HealthDay News — Messenger RNA (mRNA) COVID-19 vaccines are effective for preventing severe acute respiratory syndrome coronavirus 2 (SARS-CoV-2) infection, with 90% effectiveness for full immunization, according to research published in the March 29 early-release issue of the US Centers for Disease Control and Prevention (CDC) Morbidity and Mortality Weekly Report.
Mark G. Thompson, PhD, from the CDC COVID-19 Response Team, and colleagues routinely tested for SARS-CoV-2 infections every week during December 14, 2020, to March 13, 2021, in prospective cohorts of health care personnel, first responders, and other essential and frontline workers in 8 locations in the United States. Tests were conducted regardless of symptom status and onset of symptoms consistent with COVID-19.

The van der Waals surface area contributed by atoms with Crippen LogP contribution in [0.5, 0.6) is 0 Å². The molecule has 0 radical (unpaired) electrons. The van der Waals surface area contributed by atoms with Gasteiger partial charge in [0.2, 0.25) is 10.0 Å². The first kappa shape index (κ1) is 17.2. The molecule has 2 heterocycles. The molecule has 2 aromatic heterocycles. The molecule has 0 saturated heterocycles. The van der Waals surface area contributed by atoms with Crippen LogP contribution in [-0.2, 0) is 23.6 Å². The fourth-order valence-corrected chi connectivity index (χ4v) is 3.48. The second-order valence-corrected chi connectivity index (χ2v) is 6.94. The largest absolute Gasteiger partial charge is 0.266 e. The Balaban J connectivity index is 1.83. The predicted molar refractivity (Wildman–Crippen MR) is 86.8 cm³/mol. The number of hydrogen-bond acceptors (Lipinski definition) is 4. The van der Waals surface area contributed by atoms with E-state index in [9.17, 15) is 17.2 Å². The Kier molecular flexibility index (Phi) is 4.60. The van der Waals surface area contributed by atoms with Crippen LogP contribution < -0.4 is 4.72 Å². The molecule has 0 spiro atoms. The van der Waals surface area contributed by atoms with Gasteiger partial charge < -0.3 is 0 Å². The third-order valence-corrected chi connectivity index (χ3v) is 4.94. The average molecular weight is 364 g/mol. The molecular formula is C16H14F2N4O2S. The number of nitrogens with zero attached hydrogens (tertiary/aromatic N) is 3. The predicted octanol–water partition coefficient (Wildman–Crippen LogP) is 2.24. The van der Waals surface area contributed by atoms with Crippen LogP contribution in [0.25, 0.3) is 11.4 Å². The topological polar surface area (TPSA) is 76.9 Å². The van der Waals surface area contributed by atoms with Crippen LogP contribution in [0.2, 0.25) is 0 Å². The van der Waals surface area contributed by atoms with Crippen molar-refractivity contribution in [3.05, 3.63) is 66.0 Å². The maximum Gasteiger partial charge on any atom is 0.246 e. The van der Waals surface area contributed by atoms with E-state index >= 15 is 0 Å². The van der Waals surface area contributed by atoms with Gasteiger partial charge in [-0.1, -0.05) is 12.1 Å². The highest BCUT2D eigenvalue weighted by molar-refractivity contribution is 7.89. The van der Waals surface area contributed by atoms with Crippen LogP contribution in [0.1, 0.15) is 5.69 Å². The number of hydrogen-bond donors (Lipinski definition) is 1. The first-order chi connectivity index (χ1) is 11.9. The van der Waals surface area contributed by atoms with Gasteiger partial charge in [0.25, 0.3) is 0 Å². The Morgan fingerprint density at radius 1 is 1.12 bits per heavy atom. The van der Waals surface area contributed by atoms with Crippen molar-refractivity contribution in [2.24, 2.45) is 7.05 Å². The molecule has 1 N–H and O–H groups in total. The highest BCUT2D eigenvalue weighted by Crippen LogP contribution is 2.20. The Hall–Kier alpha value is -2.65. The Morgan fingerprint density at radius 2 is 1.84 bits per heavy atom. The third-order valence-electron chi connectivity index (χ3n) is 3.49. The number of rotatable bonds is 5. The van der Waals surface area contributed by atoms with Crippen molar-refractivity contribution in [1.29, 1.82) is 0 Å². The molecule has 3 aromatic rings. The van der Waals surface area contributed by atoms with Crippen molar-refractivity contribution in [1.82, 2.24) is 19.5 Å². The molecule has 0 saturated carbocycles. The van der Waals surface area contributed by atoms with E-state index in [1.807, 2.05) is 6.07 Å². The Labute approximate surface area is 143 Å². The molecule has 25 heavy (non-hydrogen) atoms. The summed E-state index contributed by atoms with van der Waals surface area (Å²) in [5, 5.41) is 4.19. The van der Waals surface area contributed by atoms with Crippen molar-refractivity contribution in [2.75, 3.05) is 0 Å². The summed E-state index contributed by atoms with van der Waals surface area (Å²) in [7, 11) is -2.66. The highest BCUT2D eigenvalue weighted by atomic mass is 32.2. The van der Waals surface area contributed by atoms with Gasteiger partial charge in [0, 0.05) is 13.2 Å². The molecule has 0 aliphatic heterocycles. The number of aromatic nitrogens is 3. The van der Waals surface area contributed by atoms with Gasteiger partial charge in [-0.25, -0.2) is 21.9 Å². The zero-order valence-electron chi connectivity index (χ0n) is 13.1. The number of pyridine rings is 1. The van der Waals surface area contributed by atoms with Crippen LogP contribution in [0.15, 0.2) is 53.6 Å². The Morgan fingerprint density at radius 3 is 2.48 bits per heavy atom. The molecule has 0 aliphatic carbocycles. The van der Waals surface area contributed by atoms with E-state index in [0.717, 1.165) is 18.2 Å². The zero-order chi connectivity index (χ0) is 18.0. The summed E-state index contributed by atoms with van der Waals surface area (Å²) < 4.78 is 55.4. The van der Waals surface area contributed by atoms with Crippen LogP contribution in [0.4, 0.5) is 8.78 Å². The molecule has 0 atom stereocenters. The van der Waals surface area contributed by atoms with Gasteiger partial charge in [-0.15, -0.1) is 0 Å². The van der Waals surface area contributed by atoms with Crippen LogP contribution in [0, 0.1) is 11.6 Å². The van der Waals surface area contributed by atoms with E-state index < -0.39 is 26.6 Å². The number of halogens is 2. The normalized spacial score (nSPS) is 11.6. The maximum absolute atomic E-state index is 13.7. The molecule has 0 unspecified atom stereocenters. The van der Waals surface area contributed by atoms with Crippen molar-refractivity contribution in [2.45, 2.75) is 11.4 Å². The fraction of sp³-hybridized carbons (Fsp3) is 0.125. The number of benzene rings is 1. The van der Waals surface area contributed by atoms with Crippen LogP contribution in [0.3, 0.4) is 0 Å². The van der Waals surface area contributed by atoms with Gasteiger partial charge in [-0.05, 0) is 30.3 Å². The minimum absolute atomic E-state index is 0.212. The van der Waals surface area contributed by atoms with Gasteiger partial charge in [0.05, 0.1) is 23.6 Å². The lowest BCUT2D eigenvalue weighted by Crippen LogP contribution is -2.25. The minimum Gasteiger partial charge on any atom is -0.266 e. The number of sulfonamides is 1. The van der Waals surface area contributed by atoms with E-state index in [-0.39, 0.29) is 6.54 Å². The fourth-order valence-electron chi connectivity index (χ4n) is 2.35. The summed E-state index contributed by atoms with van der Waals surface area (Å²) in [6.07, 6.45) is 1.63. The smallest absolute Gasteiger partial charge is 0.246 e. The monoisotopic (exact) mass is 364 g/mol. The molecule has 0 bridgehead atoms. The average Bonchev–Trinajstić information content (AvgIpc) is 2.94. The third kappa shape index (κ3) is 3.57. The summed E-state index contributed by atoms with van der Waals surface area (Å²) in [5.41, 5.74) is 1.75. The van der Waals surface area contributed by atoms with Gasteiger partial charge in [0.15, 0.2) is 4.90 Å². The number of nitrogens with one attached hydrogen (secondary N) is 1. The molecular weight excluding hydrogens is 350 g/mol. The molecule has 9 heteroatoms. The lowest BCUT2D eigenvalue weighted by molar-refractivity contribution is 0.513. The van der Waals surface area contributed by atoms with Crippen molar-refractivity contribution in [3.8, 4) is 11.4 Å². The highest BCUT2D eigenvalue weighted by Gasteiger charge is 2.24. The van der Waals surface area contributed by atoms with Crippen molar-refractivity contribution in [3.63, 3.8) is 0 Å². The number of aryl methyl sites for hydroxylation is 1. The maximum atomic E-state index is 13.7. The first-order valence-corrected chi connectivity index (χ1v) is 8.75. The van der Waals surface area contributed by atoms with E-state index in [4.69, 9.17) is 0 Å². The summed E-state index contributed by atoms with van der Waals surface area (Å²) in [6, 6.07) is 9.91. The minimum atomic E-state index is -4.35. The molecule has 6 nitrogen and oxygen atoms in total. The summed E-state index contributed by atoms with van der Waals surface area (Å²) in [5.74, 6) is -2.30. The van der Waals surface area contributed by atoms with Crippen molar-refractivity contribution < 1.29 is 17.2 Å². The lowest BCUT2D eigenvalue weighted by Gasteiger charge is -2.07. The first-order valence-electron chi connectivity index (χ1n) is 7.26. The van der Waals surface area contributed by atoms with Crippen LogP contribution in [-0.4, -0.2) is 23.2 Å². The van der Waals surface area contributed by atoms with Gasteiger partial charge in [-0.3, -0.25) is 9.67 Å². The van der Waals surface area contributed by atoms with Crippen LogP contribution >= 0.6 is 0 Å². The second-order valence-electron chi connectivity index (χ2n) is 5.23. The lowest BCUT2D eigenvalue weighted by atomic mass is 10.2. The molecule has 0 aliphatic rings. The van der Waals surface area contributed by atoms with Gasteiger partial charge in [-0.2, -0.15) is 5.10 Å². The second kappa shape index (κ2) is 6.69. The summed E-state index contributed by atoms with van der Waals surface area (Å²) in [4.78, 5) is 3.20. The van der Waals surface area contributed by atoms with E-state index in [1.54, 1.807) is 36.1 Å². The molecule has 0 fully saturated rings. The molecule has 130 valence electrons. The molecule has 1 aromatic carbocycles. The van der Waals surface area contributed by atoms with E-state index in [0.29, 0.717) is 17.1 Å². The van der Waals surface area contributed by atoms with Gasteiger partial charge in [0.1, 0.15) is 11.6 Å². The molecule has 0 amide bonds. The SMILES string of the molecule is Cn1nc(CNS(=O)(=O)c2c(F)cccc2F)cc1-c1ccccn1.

Among 3950 participants with no laboratory documentation of SARS-CoV-2 infection, 62.8% and 12.1% received both doses and only 1 dose of mRNA vaccine, respectively. The researchers found that among unvaccinated participants, 1.38 SARS-CoV-2 infections were confirmed per 1000 person-days. In contrast, 0.04 and 0.19 infections were reported per 1000 person-days among fully immunized participants (≥14 days after the second dose) and among partially immunized persons (≥14 days after the first dose), respectively. After adjustment for study site, the estimated mRNA vaccine effectiveness was 90% and 80% for full and partial immunization, respectively.
“This study shows that our national vaccination efforts are working,” CDC Director Rochelle P. Walensky, MD, MPH, said in a statement. “The authorized mRNA COVID-19 vaccines provided early, substantial real-world protection against infection for our nation’s health care personnel, first responders, and other frontline essential workers.”
One author disclosed financial ties to Pfizer.